Financing your Business - Legal Aspects

Financing a Business. When starting any business, obtaining financing can often be one of the most important and challenging tasks. There are many ways for businesses to obtain start up capital or operating funds, but many of these options include legal consequences that business owners often fail to consider in advance.

What kind of financing is right for your business? From angel investors to crowdfunding, to loans and stock sales, there are a multitude of different funding options available. But, some require the business to give up a portion of its ownership and control, some require strict adherence to strict regulatory rules, and others may have significant financial consequences.

Financing Your Business

  • Business Financing FAQ

    Some of the most frequently asked questions about raising money for your small business.

  • Business Financing Options

    Information about forms of business financing for an initial investment or to solve financial problems of companies looking for finance to grow or those that are going through a bad phase financially.

  • Financial Assistance - SBA

    The U.S. Small Business Administration (SBA) provides business loan information for borrowers and for prospective lenders.

  • Financing & Funding

    Explore a variety of funding alternatives, including self-funding, angel funding, venture capital, grants, conventional loans, and special loan programs spsecifically for small businesses.

  • Resources to help entrepreneurs plan, start and finance small businesses
  • Small Business Guide to Government Grants and Loans

    The U.S. government does offer a wide-variety of low-interest loans and venture capital financing programs to help entrepreneurs start and grow their businesses.

  • Small Business Loans & Grants

    Federal, state and local governments offer a wide range of financing programs to help small businesses start and grow their operations. These programs include low-interest loans, venture capital, and scientific and economic development grants.

Articles Related to Business Finance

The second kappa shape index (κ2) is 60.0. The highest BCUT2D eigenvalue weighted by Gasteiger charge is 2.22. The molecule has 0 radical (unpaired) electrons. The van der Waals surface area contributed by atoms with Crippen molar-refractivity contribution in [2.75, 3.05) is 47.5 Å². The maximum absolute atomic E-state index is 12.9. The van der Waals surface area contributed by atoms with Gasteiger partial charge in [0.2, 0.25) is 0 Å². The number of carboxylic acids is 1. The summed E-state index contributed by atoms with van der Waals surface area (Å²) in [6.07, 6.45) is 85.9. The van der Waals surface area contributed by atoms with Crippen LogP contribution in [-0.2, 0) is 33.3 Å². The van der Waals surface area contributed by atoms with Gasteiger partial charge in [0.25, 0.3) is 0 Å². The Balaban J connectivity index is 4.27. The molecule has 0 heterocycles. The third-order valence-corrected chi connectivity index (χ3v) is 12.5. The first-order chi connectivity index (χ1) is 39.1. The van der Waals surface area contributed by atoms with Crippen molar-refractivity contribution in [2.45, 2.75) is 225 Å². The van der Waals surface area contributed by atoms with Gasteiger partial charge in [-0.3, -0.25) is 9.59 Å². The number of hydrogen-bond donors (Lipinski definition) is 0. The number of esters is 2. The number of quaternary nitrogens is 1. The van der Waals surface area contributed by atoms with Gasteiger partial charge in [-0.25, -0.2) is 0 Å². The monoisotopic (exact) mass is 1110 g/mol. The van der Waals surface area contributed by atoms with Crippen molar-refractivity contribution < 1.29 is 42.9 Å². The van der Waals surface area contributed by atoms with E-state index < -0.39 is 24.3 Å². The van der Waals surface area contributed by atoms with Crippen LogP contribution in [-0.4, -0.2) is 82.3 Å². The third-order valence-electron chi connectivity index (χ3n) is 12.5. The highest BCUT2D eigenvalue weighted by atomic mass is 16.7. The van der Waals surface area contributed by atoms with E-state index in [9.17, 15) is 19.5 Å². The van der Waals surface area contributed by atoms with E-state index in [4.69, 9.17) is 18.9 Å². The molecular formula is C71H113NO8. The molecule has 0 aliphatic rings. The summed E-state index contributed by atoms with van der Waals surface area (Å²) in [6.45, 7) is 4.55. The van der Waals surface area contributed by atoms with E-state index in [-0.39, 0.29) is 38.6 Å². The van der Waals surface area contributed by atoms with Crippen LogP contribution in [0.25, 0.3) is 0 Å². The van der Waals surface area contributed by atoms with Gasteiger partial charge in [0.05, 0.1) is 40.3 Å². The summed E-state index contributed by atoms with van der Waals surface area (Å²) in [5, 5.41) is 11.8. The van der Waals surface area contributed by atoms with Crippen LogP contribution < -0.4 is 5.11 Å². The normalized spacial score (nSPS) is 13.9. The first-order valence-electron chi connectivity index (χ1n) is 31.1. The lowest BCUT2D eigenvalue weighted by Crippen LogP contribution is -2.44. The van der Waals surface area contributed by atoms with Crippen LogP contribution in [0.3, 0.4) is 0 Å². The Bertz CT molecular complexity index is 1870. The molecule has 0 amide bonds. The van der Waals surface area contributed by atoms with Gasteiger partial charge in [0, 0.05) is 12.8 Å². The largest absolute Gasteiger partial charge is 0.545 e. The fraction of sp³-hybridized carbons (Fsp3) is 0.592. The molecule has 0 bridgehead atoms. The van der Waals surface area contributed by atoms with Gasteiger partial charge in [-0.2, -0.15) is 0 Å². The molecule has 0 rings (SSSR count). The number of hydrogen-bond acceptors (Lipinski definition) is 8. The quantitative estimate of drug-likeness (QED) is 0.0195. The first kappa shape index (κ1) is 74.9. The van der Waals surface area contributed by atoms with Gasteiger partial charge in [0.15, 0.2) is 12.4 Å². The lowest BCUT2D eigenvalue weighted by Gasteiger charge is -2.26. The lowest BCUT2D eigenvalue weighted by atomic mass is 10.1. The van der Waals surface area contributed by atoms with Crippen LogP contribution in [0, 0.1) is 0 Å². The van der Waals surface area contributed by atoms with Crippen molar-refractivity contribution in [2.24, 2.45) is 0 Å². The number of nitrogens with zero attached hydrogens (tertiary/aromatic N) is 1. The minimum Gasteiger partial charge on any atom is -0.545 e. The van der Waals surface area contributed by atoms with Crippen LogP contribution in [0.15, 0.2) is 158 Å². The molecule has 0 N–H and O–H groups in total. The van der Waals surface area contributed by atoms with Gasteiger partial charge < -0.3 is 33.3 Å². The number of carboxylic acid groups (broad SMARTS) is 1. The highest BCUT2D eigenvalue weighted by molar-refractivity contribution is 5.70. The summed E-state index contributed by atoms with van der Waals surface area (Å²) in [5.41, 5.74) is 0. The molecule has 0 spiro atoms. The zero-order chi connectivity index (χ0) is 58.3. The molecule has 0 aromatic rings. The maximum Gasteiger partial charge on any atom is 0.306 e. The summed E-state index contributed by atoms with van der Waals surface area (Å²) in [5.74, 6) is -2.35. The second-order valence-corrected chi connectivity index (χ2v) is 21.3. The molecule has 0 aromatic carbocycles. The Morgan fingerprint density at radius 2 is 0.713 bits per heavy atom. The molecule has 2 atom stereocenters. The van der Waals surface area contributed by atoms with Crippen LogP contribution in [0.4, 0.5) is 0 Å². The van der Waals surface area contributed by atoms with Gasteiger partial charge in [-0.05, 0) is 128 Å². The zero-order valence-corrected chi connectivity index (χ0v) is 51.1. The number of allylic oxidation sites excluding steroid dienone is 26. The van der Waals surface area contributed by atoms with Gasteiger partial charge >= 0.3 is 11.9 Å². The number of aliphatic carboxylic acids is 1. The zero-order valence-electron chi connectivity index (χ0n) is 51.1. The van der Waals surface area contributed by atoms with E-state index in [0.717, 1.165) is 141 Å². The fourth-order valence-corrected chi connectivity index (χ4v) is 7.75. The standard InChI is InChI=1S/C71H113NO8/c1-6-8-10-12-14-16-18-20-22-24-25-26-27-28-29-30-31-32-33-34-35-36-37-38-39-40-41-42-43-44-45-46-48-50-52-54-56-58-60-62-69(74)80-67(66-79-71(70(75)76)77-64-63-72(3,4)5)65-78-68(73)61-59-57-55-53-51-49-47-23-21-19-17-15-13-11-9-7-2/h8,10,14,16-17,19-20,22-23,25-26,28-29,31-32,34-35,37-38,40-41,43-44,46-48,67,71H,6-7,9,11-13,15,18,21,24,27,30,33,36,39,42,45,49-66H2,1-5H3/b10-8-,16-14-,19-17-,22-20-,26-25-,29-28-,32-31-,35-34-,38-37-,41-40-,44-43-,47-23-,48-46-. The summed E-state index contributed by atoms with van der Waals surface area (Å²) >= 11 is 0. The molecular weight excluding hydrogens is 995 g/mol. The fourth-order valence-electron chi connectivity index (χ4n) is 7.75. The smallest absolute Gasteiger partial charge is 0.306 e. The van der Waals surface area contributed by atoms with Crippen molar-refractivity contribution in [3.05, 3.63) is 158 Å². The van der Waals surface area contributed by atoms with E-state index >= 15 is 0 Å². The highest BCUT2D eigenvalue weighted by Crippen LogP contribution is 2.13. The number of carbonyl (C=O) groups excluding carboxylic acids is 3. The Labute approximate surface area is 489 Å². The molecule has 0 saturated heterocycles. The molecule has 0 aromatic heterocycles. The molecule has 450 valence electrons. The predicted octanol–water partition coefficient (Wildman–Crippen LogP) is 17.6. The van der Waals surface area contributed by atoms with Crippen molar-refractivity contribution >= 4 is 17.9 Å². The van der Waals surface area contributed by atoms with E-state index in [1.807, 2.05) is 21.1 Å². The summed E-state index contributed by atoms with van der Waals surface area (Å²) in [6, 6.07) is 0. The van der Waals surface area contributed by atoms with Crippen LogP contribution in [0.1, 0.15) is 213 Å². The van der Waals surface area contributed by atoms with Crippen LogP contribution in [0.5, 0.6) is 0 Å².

• LLC Bank Account: A Partner Committing Fraud
    If someone connected to a limited liability company is engaging in fraud or fraudulent activity, it is important to consider the possible actions available to ensure the partner not connected to the illegal actions is safe. When there is suspicion of a crime, it is crucial to gather as much evidence and details as possible for a potential arrest.
  • Disaster Losses and Gains for Businesses
    Disaster losses occur with frequency when a natural disaster occurs in the area which affects the possible gains in profits and revenue. The potential for profit in the year is subsequently damaged to the point that the Internal Revenue Service provides tax deductions to the company for the previous year with an amended return.
  • Common Legal Mistakes to Avoid in Your Business
    When attempting to keep a business on track, it is essential to avoid various legal mistakes that could bring the entire company down. This means knowing what issues to avoid, how these matters should be handled and hiring a lawyer to increase the possibility of success in the legal world as well as the business realm.
  • The JOBS Act and What it Means for Your Startup
    The Securities and Exchange Commission has been issuing new regulations to define the details of what the JOBS Act really means. Some new rules took effect on May 16, 2016. There are several important titles to the JOBS Act.
  • Doing Due Diligence: Private Investigation of Your Business Partners and Contracts
    Due diligence is necessary when partners and contracts are involved in a business. This is due to certain paperwork, processes and the initial files needed to ensure the company is setup correctly, with valid processes and is legal in activity.
  • What Is 506(C) Offering and What Does It Mean for Financing Your Company?
    A New Day For Startups Seeking Capital
  • When a Business Folds, Who Is Responsible for Its Debts and Other Obligations?
    A common question among small business owners is who will be responsible for debts and other obligations if a business entity folds or reorganizes. Many things can happen in the life of a business entity, whether a corporation, LLC, partnership, or sole proprietorship, and this can lead to questions about who will be left holding the bag.
  • The Fallout of Arthur Andersen and Enron on the Legal Landscape of American Accounting
    It may have been a decade ago, but the fallout of the accounting scandals of the late 1990's and early 2000's continue to resonate through both of the accounting and legal professions. The largely self-regulated accounting profession has enacted numerous changes that continue to evolve in response to the scandals and pressure from government agencies and the public.
  • Crowdfunding, Crowdinvesting, Kickstarter, and the JOBS Act
    In 2012, the US federal government passed a bill called the JOBS act. Among its provisions was one allowing for small investments in exchange for equity in that company or project without having to go through the SEC or qualify as an investor. What is the difference between crowdinvesting and crowdfunding, what is Kickstarter, and how does it all work from a legal standpoint?
  • Transfer Agents in the Going Public Process
    Transfer agents play a key role in the going public process. Transfer agents are the record keeper for a company’s securities when it goes public. Share ownership is reflected on the issuer’s shareholder list. In addition, transfer agents issue and cancel certificates to reflect changes in the ownership of securities and act as an intermediary for the company and its stockholders during the going public process.

Find a Lawyer

Find a Local Lawyer